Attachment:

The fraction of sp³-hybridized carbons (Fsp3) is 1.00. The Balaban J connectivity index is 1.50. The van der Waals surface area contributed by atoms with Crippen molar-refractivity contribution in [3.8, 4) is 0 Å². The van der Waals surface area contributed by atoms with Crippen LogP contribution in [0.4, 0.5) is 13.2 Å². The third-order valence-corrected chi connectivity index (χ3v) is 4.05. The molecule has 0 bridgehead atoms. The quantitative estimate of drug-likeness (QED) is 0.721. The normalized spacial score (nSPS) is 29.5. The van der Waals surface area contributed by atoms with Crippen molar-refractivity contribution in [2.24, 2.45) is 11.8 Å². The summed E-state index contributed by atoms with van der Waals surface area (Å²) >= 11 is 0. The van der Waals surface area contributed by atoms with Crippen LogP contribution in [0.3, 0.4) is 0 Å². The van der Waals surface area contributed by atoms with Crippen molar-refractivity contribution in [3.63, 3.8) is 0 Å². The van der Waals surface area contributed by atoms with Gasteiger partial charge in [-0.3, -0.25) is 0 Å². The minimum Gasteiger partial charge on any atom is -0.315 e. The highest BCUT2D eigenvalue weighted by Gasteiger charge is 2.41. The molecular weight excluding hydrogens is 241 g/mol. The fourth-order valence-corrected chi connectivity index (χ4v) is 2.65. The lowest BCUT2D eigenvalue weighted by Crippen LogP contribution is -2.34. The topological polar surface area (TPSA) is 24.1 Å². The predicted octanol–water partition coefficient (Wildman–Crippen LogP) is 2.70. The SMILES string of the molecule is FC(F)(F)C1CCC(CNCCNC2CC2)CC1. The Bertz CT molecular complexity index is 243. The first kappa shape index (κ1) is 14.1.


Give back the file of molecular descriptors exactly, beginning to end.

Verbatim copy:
The fraction of sp³-hybridized carbons (Fsp3) is 1.00. The Balaban J connectivity index is 1.50. The van der Waals surface area contributed by atoms with Crippen molar-refractivity contribution in [3.8, 4) is 0 Å². The van der Waals surface area contributed by atoms with Crippen LogP contribution in [0.4, 0.5) is 13.2 Å². The third-order valence-corrected chi connectivity index (χ3v) is 4.05. The molecule has 0 bridgehead atoms. The quantitative estimate of drug-likeness (QED) is 0.721. The normalized spacial score (nSPS) is 29.5. The van der Waals surface area contributed by atoms with Crippen molar-refractivity contribution in [2.24, 2.45) is 11.8 Å². The summed E-state index contributed by atoms with van der Waals surface area (Å²) >= 11 is 0. The van der Waals surface area contributed by atoms with Crippen LogP contribution in [0.3, 0.4) is 0 Å². The van der Waals surface area contributed by atoms with Crippen molar-refractivity contribution in [3.63, 3.8) is 0 Å². The van der Waals surface area contributed by atoms with Gasteiger partial charge in [-0.3, -0.25) is 0 Å². The minimum Gasteiger partial charge on any atom is -0.315 e. The highest BCUT2D eigenvalue weighted by Gasteiger charge is 2.41. The molecular weight excluding hydrogens is 241 g/mol. The fourth-order valence-corrected chi connectivity index (χ4v) is 2.65. The lowest BCUT2D eigenvalue weighted by Crippen LogP contribution is -2.34. The topological polar surface area (TPSA) is 24.1 Å². The predicted octanol–water partition coefficient (Wildman–Crippen LogP) is 2.70. The SMILES string of the molecule is FC(F)(F)C1CCC(CNCCNC2CC2)CC1. The Bertz CT molecular complexity index is 243. The first kappa shape index (κ1) is 14.1.